Dynamic testing – illustrates urethral and bladder function
Predictor of Bladder Function After Pelvic Surgery???
Linda Brubaker, Rush Medical College Now Professor and Fellowship Director Female Pelvic Medicine and Reconstructive Surgery Loyola University Medical Center, Chicago, IL) Poster Presentation, October 1996, New Orleans
Nine Measurement Points for Pelvic Organ Prolapse Quantification (POP-Q)
Aa Position of distal anterior vaginal wall, 3cm proximal to the external urethral meatus
Ba The most distal portion of the remaining anterior vaginal wall above point AaPoint at anterior vaginal
C The most distal edge of the cervix or vaginal cuff
D The position of the posterior fornix
Bp, Ap The most distal position of the posterior vagina; wall above point Ap
gH The genital hiatus
pb The perineal body
tvl The total vaginal length
Ordinal Staging of Pelvic Organ Prolapse tvl=total vaginal length Maximal prolapse point protrudes the length of the vagina (2 cm) beyond the hymen. Complete eversion of the vagina +/- cervix ([value >/= + [tvl-2]) IV Maximal prolapse point protrudes beyond 1 cm above hymen but less than 2 cm less than the total vaginal length. (value >+1 but <+(tvl-2)) III Maximal prolapse point protrudes to or beyond 1 cm above hymen but not more than 1 cm below hymen (value >-1 to <+1) II All points are more than 1 cm above hymen (value<-1) I No prolapse: Apex of cervix is at a position above the hymen that equals to or is within +/- 2 cm of vaginal length (value </= (tvl-2)) No prolapse: All points are 3 cm above the hymen (value=-3) 0 Leading Edge of Prolapse: Location of Apex of Vagina or Cervix (Value of Point C or D) Leading edge of Prolapse: Location of the Most Distal Point of the Anterior or Posterior Vaginal Wall (any points Aa, Ap, Ba, Bp) Stage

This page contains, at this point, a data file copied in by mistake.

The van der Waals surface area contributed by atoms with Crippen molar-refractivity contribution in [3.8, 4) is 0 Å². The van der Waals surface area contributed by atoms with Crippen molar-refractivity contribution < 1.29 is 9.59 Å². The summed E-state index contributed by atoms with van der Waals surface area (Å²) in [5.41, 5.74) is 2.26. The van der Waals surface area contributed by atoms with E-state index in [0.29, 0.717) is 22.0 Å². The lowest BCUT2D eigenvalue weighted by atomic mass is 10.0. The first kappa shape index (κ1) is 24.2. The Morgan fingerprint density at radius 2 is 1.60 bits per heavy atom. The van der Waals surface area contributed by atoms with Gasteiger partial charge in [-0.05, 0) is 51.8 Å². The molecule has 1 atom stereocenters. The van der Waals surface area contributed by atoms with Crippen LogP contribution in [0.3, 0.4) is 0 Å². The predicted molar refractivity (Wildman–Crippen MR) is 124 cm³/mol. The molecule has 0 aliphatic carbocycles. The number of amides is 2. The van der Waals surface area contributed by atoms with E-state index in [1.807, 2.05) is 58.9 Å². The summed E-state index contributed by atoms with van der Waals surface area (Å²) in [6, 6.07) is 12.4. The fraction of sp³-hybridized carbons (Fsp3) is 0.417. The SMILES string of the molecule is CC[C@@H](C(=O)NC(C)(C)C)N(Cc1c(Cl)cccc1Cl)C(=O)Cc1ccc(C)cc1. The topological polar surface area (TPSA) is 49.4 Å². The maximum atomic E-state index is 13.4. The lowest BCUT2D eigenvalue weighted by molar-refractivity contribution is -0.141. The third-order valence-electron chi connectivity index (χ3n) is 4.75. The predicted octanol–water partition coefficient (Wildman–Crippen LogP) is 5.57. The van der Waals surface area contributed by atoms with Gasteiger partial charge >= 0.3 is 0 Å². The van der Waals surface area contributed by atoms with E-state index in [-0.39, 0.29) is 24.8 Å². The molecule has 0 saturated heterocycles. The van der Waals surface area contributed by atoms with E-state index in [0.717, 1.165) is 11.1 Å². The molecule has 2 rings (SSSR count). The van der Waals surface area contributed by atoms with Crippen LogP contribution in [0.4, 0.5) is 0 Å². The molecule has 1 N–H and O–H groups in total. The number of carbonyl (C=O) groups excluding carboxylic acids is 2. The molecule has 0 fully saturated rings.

Best treated by first correcting the anatomical deficiencies causing the SUI.
The same anatomic deficiencies causing the SUI are often creating the urgency too.
Treat the SUI first – 70 percent cure rate for both SUI and Urge.
Rodney Appell, MD Professor of Female Urology and Void Dysfunction, Baylor College of Medicine Surgical Therapies Favored by Urologists – Sling American Urology Association Annual Meeting, June 2001 Anaheim, Ca